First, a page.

What We’re Reading: MVP Discussions

From Flickr via NSNewsflash

From Flickr via NSNewsflash


We at Bulls by the Horns realize that you’re busy and don’t have the time to go searching through website after website for some interesting, NBA related reads. So, every Saturday, we’ll gather the articles we’ve found interesting and put them together for you in one place.

On Monday night, Lebron James scored a career-high 61 points against the Charlotte Bobcats and the internet exploded.  People were ranking the best individual games ever, asking if James’ 61 points was more impressive than Kobe Bryant’s 81 point game, and all sorts of other foolishness.  One of the better pieces took a look at why James’ 61 point game likely wouldn’t have been possible a few years ago.  Matt Moore of CBS Sports took a look at the stunning evolution James has made as a player and even put that evolution into a GIF that shows James’ shot charts from every year of his career.  In that GIF, as well as in Moore’s breakdown, James’ evolution becomes apparent.  Though he was blessed with incredible athletic ability, James has also improved consistently every season to become the world’s best basketball player.

On Tuesday, Moore wrote another great piece defending the Bobcats defense.  A month before the Bobcats gave up 61 to James, they let Carmelo Anthony get loose for 62 points, which has led many to claim that the Bobcats have a weak defense.  The opposite is actually true as the Bobcats have been one of the league’s best defenses according to points per possession and points per game.  Many critics immediately bring up the fact that they play in the Eastern Conference, but Moore dug a little bit deeper and found that the Bobcats actually did very well against Western Conference as well.

James’ scoring barrage made many people reconsider the MVP race as many had given the trophy to Kevin Durant after his scoring  exploits earlier this season.  One of those people was Royce Young at CBS Sports who questioned the mindset of each player and their respective teams.  While the Thunder regularly sit Durant during the fourth quarter of blowouts, the Heat willingly allowed James to chase a career high in the fourth quarter against the Bobcats while up 20.  Young suggests that the Heat allow James to stay in the fourth quarter to chase stats, but the reality may actually be that the Thunder have a bit stronger and younger supporting cast.

In his discussion of the MVP race, Young brought up that though there are two clear-cut candidates for the award, the rest of the discussion gets very confusing.  At the beginning of the year, it looked like Paul George would take that third spot, but he has struggled in the last few months and SB Nation’s Kevin Zimmerman examined why that has occurred.  Zimmerman noted that George was unbelievable from midrange in the first few months of the season, but his percentages quickly dropped in 2014.  Zimmerman theorized that George’s decline has been a huge reason why the Pacers offense has regressed as well in the past few months.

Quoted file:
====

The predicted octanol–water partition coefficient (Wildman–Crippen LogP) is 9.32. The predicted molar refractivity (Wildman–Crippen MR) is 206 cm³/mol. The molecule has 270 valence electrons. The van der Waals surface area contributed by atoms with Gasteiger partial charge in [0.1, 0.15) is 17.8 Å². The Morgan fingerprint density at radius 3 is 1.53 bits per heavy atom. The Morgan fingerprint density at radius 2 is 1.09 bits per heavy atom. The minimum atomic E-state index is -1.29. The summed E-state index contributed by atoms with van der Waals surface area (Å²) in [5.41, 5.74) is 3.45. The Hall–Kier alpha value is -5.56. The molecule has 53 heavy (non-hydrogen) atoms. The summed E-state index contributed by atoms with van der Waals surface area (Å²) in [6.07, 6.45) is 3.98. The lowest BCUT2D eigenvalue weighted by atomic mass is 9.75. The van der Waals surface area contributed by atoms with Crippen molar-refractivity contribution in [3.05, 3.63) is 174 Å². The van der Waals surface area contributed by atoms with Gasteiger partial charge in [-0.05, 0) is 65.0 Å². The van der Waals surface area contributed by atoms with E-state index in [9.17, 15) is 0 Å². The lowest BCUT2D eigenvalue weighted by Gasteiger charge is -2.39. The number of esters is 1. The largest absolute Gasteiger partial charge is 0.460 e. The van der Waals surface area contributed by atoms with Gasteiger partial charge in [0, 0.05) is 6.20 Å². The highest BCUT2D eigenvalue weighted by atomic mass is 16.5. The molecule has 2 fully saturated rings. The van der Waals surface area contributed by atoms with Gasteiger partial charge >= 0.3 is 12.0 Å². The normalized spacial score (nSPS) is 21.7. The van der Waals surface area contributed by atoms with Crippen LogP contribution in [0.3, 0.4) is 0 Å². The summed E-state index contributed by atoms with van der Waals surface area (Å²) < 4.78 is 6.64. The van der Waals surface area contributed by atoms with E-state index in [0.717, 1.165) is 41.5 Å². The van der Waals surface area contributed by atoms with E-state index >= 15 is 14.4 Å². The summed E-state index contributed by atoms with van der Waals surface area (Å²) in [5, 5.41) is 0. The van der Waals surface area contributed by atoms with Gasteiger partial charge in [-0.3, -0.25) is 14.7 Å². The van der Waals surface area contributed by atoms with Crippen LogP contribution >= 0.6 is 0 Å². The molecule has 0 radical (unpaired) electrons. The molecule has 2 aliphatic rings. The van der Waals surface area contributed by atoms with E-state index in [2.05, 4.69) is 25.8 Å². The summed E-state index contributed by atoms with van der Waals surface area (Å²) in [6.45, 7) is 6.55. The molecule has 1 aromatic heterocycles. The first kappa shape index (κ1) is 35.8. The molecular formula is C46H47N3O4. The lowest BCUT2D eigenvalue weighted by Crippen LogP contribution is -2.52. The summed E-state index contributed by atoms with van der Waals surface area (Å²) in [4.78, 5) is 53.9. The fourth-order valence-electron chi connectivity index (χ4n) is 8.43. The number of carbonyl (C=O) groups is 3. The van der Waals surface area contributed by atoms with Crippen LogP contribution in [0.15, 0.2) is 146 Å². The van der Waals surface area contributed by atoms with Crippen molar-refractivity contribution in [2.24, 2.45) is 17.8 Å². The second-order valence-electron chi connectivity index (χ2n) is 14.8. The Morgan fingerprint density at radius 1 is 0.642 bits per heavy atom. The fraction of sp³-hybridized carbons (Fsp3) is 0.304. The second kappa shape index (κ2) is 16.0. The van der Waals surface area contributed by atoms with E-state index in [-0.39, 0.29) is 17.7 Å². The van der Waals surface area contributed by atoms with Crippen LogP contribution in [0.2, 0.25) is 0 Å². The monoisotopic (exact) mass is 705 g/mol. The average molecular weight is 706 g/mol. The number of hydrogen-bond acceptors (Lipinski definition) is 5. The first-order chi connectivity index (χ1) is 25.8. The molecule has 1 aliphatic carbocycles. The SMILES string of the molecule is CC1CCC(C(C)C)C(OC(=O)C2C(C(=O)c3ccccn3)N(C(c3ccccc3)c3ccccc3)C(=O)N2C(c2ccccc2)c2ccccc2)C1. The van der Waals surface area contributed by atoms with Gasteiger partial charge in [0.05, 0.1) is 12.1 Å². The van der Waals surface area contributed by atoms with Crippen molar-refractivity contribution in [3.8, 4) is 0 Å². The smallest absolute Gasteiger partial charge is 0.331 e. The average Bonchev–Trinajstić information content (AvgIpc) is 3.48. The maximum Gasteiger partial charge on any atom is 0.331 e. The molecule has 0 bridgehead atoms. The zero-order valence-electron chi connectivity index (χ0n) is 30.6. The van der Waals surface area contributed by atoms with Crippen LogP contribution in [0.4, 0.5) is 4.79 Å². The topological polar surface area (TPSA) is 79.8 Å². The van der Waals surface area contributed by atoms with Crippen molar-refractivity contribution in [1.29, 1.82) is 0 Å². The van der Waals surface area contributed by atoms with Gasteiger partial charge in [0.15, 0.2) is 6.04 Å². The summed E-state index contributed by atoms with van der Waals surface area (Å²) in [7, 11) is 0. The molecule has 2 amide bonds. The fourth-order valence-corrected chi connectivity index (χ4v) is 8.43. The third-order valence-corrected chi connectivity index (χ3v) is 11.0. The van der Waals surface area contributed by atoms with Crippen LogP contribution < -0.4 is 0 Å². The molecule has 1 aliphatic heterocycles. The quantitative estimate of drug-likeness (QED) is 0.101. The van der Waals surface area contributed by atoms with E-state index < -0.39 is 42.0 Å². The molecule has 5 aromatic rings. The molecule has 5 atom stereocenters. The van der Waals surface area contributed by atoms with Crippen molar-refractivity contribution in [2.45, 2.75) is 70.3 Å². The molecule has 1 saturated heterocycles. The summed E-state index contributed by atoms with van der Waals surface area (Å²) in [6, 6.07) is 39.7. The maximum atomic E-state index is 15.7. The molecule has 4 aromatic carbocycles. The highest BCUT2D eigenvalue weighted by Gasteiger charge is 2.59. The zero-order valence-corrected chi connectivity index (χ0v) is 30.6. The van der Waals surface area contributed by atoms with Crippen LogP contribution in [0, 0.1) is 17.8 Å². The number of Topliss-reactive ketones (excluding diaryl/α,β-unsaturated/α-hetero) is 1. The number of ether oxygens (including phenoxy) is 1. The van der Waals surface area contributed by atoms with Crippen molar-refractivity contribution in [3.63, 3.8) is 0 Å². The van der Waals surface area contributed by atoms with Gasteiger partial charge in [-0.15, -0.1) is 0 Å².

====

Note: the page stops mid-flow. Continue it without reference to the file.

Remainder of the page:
Another hot shooting streak came to an end as Kyle Korver’s streak of consecutive games with a three pointer came to an end at 127 games on Wednesday.  Bo Churney of HawksHoop described the significance of the streak.  Obviously, Churney viewed the streak as a representation of Korver’s tireless work ethic and his abilities as a shooter, but he described that it meant much more to the team as a whole.  Korver’s streak would not have been possible without the off-ball screens and playmaking of his teammates.  Churney also mentioned that it showed Hawks fans that the team’s management team is capable of targeting and signing capable players in free agency and then developing newly acquired players into significant members of the squad.

Speaking of development, the last week has featured a couple high profile basketball people discussing the most effective way for young players to develop.  Mark Cuban asserted that many college players would benefit from playing in the D-League more than they would from playing an extra season at the college level.  Larry Brown, former NBA coach and current SMU head coach, quickly answered back that Brown’s comments were the “worst thing I’ve heard”.  Brown went on to say that players should be learning more than just basketball because “life after basketball is a real long time.”

A perfect example of why both Cuban and Brown care so much about player development is DeMar DeRozan.  In his fifth season with the Raptors, DeRozan put it all together and got elected to the NBA All-Star Game.  Sports Illustrated’s Rob Mahoney showed how each season has helped DeRozan develop new skills that he has used to become the player he is today.  In the past, DeRozan would settle for midrange jumpers because he was too weak to get further in the lane, but as he’s grown stronger he can now get all the way to the basket while also getting to the free throw line.  Mahoney noted that DeRozan likely knows he is doing a little too much right now, but Toronto’s roster composition is calling for it and he is doing all he can to help the team.

We’ll wrap up this edition of What We’re Reading with an entertaining interview with Jeff Pearlman, author of Showtime: Magic, Kareem, Riley and the Los Angeles Lakers Dynasty of the 1980s.  Pearlman talked with Ryan Glasspiegel of The Big Lead about Magic Johnson’s announcement, Kareem’s struggles in the public eye, Jerry Buss’ business dealings and Buss’ extravagant personal life.  Pretty entertaining read.

That’s all for this week.  Remember…reading is FUNdamental.

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